Consider the cubic polynomial $f(x)=x^3-x+1$ in $\Q[x]$.
Let $\alpha$ be any real root of $f(x)$.
Then prove that $\sqrt{2}$ can not be written as a linear combination of $1, \alpha, \alpha^2$ with coefficients in $\Q$.

Prove that the polynomial
\[f(x)=x^3+9x+6\]
is irreducible over the field of rational numbers $\Q$.
Let $\theta$ be a root of $f(x)$.
Then find the inverse of $1+\theta$ in the field $\Q(\theta)$.

Let $G=\GL(n, \R)$ be the general linear group of degree $n$, that is, the group of all $n\times n$ invertible matrices.
Consider the subset of $G$ defined by
\[\SL(n, \R)=\{X\in \GL(n,\R) \mid \det(X)=1\}.\]
Prove that $\SL(n, \R)$ is a subgroup of $G$. Furthermore, prove that $\SL(n,\R)$ is a normal subgroup of $G$.
The subgroup $\SL(n,\R)$ is called special linear group

Let $V$ be the vector space of all $n\times n$ real matrices.
Let us fix a matrix $A\in V$.
Define a map $T: V\to V$ by
\[ T(X)=AX-XA\]
for each $X\in V$.

(a) Prove that $T:V\to V$ is a linear transformation.

(b) Let $B$ be a basis of $V$. Let $P$ be the matrix representation of $T$ with respect to $B$. Find the determinant of $P$.

Let $n$ be a positive integer. Let $T:\R^n \to \R$ be a non-zero linear transformation.
Prove the followings.

(a) The nullity of $T$ is $n-1$. That is, the dimension of the nullspace of $T$ is $n-1$.

(b) Let $B=\{\mathbf{v}_1, \cdots, \mathbf{v}_{n-1}\}$ be a basis of the nullspace $\calN(T)$ of $T$.
Let $\mathbf{w}$ be the $n$-dimensional vector that is not in $\calN(T)$. Then
\[B’=\{\mathbf{v}_1, \cdots, \mathbf{v}_{n-1}, \mathbf{w}\}\]
is a basis of $\R^n$.

(c) Each vector $\mathbf{u}\in \R^n$ can be expressed as
\[\mathbf{u}=\mathbf{v}+\frac{T(\mathbf{u})}{T(\mathbf{w})}\mathbf{w}\]
for some vector $\mathbf{v}\in \calN(T)$.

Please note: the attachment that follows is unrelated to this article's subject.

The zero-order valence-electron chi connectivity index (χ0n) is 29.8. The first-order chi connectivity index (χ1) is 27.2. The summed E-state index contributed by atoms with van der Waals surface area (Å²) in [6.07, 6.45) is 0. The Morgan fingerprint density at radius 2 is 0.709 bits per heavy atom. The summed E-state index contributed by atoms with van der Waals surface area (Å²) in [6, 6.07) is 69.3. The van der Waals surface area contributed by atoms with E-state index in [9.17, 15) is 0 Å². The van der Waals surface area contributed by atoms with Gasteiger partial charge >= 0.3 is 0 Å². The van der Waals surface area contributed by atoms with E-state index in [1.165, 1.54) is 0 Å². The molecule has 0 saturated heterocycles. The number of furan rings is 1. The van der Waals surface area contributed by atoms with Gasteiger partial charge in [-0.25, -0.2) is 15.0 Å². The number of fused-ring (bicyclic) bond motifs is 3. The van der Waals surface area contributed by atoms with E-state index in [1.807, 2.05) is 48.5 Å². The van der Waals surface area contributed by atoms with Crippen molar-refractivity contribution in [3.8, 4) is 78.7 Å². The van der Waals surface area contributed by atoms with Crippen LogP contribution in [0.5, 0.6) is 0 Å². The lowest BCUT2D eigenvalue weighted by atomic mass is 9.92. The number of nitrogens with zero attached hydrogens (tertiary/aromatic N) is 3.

(a) Let $C[-1,1]$ be the vector space over $\R$ of all real-valued continuous functions defined on the interval $[-1, 1]$.
Consider the subset $F$ of $C[-1, 1]$ defined by
\[F=\{ f(x)\in C[-1, 1] \mid f(0) \text{ is an integer}\}.\]
Prove or disprove that $F$ is a subspace of $C[-1, 1]$.

(b) Let $n$ be a positive integer.
An $n\times n$ matrix $A$ is called skew-symmetric if $A^{\trans}=-A$.
Let $M_{n\times n}$ be the vector space over $\R$ of all $n\times n$ real matrices.
Consider the subset $W$ of $M_{n\times n}$ defined by
\[W=\{A\in M_{n\times n} \mid A \text{ is skew-symmetric}\}.\]
Prove or disprove that $W$ is a subspace of $M_{n\times n}$.

Let $A$ be the matrix for a linear transformation $T:\R^n \to \R^n$ with respect to the standard basis of $\R^n$.
We assume that $A$ is idempotent, that is, $A^2=A$.
Then prove that
\[\R^n=\im(T) \oplus \ker(T).\]

Let $G$ be a group and define a map $f:G\to G$ by $f(a)=a^2$ for each $a\in G$.
Then prove that $G$ is an abelian group if and only if the map $f$ is a group homomorphism.

Let $T$ be the linear transformation from the $3$-dimensional vector space $\R^3$ to $\R^3$ itself satisfying the following relations.
\begin{align*}
T\left(\, \begin{bmatrix}
1 \\
1 \\
1
\end{bmatrix} \,\right)
=\begin{bmatrix}
1 \\
0 \\
1
\end{bmatrix}, \qquad T\left(\, \begin{bmatrix}
2 \\
3 \\
5
\end{bmatrix} \, \right) =
\begin{bmatrix}
0 \\
2 \\
-1
\end{bmatrix}, \qquad
T \left( \, \begin{bmatrix}
0 \\
1 \\
2
\end{bmatrix} \, \right)=
\begin{bmatrix}
1 \\
0 \\
0
\end{bmatrix}.
\end{align*}
Then for any vector
\[\mathbf{x}=\begin{bmatrix}
x \\
y \\
z
\end{bmatrix}\in \R^3,\]
find the formula for $T(\mathbf{x})$.

Suppose that $A$ is $2\times 2$ matrix that has eigenvalues $-1$ and $3$.
Then for each positive integer $n$ find $a_n$ and $b_n$ such that
\[A^{n+1}=a_nA+b_nI,\]
where $I$ is the $2\times 2$ identity matrix.